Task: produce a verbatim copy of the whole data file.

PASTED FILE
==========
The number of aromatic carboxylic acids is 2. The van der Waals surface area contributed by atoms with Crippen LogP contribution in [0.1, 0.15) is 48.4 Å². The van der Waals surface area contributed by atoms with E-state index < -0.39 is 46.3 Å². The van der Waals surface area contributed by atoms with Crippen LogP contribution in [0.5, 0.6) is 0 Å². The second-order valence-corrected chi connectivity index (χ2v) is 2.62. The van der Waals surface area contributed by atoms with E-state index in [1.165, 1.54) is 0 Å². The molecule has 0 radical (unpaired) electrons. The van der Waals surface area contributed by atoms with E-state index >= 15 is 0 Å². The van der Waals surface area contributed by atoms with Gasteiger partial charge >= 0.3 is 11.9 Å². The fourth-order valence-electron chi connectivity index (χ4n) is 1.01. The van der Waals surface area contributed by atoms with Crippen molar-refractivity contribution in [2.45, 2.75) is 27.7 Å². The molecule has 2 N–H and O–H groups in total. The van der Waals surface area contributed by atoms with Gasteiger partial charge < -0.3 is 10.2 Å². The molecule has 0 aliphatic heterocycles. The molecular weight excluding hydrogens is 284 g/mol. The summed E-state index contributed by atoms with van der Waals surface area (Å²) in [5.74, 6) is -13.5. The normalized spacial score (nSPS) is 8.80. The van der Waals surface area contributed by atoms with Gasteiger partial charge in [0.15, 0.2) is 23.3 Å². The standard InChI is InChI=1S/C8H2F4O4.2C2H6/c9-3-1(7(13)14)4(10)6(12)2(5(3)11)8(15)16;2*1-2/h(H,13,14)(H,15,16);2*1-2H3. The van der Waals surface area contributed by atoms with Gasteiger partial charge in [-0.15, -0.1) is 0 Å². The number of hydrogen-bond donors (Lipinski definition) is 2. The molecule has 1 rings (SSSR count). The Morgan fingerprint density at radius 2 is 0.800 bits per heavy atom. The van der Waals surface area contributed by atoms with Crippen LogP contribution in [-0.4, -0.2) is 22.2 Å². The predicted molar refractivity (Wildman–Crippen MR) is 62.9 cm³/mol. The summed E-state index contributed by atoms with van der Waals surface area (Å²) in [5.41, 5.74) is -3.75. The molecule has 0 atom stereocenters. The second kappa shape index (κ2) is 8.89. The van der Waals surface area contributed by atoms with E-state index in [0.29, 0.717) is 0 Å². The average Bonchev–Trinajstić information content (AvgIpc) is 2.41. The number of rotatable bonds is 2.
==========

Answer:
The number of aromatic carboxylic acids is 2. The van der Waals surface area contributed by atoms with Crippen LogP contribution in [0.1, 0.15) is 48.4 Å². The van der Waals surface area contributed by atoms with E-state index < -0.39 is 46.3 Å². The van der Waals surface area contributed by atoms with Crippen LogP contribution in [0.5, 0.6) is 0 Å². The second-order valence-corrected chi connectivity index (χ2v) is 2.62. The van der Waals surface area contributed by atoms with E-state index in [1.165, 1.54) is 0 Å². The molecule has 0 radical (unpaired) electrons. The van der Waals surface area contributed by atoms with E-state index >= 15 is 0 Å². The van der Waals surface area contributed by atoms with Gasteiger partial charge >= 0.3 is 11.9 Å². The fourth-order valence-electron chi connectivity index (χ4n) is 1.01. The van der Waals surface area contributed by atoms with Crippen molar-refractivity contribution in [2.45, 2.75) is 27.7 Å². The molecule has 2 N–H and O–H groups in total. The van der Waals surface area contributed by atoms with Gasteiger partial charge < -0.3 is 10.2 Å². The molecule has 0 aliphatic heterocycles. The molecular weight excluding hydrogens is 284 g/mol. The summed E-state index contributed by atoms with van der Waals surface area (Å²) in [5.74, 6) is -13.5. The normalized spacial score (nSPS) is 8.80. The van der Waals surface area contributed by atoms with Gasteiger partial charge in [0.15, 0.2) is 23.3 Å². The standard InChI is InChI=1S/C8H2F4O4.2C2H6/c9-3-1(7(13)14)4(10)6(12)2(5(3)11)8(15)16;2*1-2/h(H,13,14)(H,15,16);2*1-2H3. The van der Waals surface area contributed by atoms with Gasteiger partial charge in [-0.15, -0.1) is 0 Å². The number of hydrogen-bond donors (Lipinski definition) is 2. The molecule has 1 rings (SSSR count). The Morgan fingerprint density at radius 2 is 0.800 bits per heavy atom. The van der Waals surface area contributed by atoms with Crippen LogP contribution in [-0.4, -0.2) is 22.2 Å². The predicted molar refractivity (Wildman–Crippen MR) is 62.9 cm³/mol. The summed E-state index contributed by atoms with van der Waals surface area (Å²) in [5.41, 5.74) is -3.75. The molecule has 0 atom stereocenters. The second kappa shape index (κ2) is 8.89. The van der Waals surface area contributed by atoms with E-state index in [0.29, 0.717) is 0 Å². The average Bonchev–Trinajstić information content (AvgIpc) is 2.41. The number of rotatable bonds is 2.